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Tim for Governor?
Tim Cahill is talking like Scott Brown and Sarah Palin. But is he carrying too much politics-as-usual baggage?


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Michael Graham

Then there’s Cahill’s support for labor unions — in particular, public-sector unions. The same week that news stories were reporting that some municipal employees have health-insurance premiums of $40,000 a year, Cahill promised to oppose any attempt to roll back union benefits. He has even opposed a Charlie Baker proposal to cap government-employee pensions at $100,000 a year.

As for tax cuts, Cahill now supports Baker’s position of rolling back the income-tax rate to 5 percent from its current 5.3 percent, but as recently as January he opposed it, saying an income-tax cut wouldn’t create jobs.

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Cahill is also being dogged by ethical questions. He has taken lots of campaign money from folks who do business with the treasurer’s office, and he is being sued by a vendor alleging favoritism in the handing out of lottery contracts. So far, it appears Cahill hasn’t done anything illegal, but he has hardly shown a tea-partier’s aversion to politics as usual.

Will the blue-collar, tea-party “everyman” voter reject “King Charlie” in favor of Tim Cahill? Maybe. But the most recent polling shows Scott Brown supporters breaking for Baker by a 20-point margin. Worse for Cahill, Charlie Baker was just endorsed by the man himself, Senator Brown.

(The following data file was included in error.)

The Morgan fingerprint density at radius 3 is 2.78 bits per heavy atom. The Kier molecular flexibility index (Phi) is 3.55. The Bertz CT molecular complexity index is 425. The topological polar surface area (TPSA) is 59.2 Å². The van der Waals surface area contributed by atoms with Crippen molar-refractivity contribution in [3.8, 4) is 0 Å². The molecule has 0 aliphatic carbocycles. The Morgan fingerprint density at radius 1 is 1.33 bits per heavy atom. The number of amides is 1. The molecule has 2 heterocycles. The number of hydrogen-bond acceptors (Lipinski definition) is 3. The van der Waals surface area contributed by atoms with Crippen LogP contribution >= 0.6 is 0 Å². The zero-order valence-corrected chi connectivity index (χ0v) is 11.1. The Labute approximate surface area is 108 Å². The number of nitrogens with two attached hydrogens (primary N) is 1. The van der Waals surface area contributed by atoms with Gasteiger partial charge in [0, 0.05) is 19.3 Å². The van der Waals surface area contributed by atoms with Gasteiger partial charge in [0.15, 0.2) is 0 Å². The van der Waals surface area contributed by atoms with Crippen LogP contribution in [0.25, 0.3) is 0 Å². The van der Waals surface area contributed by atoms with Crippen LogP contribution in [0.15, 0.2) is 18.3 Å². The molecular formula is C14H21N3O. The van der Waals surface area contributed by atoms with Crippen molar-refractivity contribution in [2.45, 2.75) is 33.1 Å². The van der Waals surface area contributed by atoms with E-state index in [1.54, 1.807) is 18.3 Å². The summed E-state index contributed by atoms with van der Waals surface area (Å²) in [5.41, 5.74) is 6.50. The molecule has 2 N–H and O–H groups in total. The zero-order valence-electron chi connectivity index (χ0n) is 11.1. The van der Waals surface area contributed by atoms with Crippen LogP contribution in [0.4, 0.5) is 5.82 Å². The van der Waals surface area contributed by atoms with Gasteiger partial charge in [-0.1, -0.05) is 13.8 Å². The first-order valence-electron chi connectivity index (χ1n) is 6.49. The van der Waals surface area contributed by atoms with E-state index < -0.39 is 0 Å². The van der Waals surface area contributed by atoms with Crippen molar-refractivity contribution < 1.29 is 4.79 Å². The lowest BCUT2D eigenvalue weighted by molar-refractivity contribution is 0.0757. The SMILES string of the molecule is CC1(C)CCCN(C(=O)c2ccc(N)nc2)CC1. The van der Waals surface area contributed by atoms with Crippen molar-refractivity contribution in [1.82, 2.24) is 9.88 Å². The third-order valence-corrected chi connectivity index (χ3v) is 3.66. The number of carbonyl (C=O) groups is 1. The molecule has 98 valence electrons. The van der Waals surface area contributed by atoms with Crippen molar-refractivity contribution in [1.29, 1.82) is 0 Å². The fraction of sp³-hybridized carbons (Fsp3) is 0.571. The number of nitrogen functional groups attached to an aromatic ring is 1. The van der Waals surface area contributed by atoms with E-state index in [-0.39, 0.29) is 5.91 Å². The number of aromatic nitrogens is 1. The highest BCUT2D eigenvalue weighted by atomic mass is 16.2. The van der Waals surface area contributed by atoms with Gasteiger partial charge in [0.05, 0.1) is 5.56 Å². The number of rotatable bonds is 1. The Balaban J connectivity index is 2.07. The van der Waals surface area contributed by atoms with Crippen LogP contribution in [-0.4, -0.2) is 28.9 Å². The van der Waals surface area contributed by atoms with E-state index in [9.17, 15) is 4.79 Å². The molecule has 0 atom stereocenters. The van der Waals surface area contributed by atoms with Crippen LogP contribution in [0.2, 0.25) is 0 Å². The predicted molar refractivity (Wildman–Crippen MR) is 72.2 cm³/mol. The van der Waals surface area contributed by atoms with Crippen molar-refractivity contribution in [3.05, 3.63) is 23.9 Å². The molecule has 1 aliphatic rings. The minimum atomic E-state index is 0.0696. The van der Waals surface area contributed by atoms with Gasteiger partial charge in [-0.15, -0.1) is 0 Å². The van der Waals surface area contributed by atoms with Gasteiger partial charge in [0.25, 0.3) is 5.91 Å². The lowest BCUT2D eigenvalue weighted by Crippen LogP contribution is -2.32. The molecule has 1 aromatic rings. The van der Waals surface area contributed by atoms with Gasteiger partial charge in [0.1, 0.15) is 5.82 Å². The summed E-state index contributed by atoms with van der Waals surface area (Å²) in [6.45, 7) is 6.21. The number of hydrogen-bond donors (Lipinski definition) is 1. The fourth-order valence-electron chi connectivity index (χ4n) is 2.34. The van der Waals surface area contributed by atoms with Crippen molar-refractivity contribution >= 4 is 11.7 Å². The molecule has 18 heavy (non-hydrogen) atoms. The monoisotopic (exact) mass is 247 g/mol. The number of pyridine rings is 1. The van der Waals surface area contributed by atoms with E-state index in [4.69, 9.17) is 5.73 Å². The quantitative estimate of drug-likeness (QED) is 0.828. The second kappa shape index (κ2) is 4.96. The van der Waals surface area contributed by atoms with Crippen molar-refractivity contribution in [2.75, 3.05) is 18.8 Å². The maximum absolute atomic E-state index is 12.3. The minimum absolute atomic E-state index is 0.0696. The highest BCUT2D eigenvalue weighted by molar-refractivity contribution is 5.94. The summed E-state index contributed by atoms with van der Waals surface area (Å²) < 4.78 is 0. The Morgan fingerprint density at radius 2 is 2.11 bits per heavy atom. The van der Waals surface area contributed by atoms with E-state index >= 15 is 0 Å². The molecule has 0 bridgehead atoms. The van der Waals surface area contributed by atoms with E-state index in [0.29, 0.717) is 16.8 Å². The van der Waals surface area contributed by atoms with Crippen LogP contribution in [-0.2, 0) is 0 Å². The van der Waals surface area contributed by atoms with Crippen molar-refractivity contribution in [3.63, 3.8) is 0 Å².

Baker isn’t a terrific candidate, and his own positions on health care and taxes are nuanced enough to give him problems with voters looking for anti-establishment, “throw the bums out” clarity.

But the fact remains that voters who want a real Democrat have Governor Patrick; and the ones who want to vote against Patrick have Charlie Baker. Who needs an “independent” who was a Democrat just a few months ago, and who was for Romneycare until he was against it?

And how many more adjustments can Cahill make before voters decide that what he really believes in is getting votes for Tim Cahill?

– Michael Graham is an NRO contributor and author of the new book That’s No Angry Mob, That’s My Mom (Regnery, 2010).

 

 



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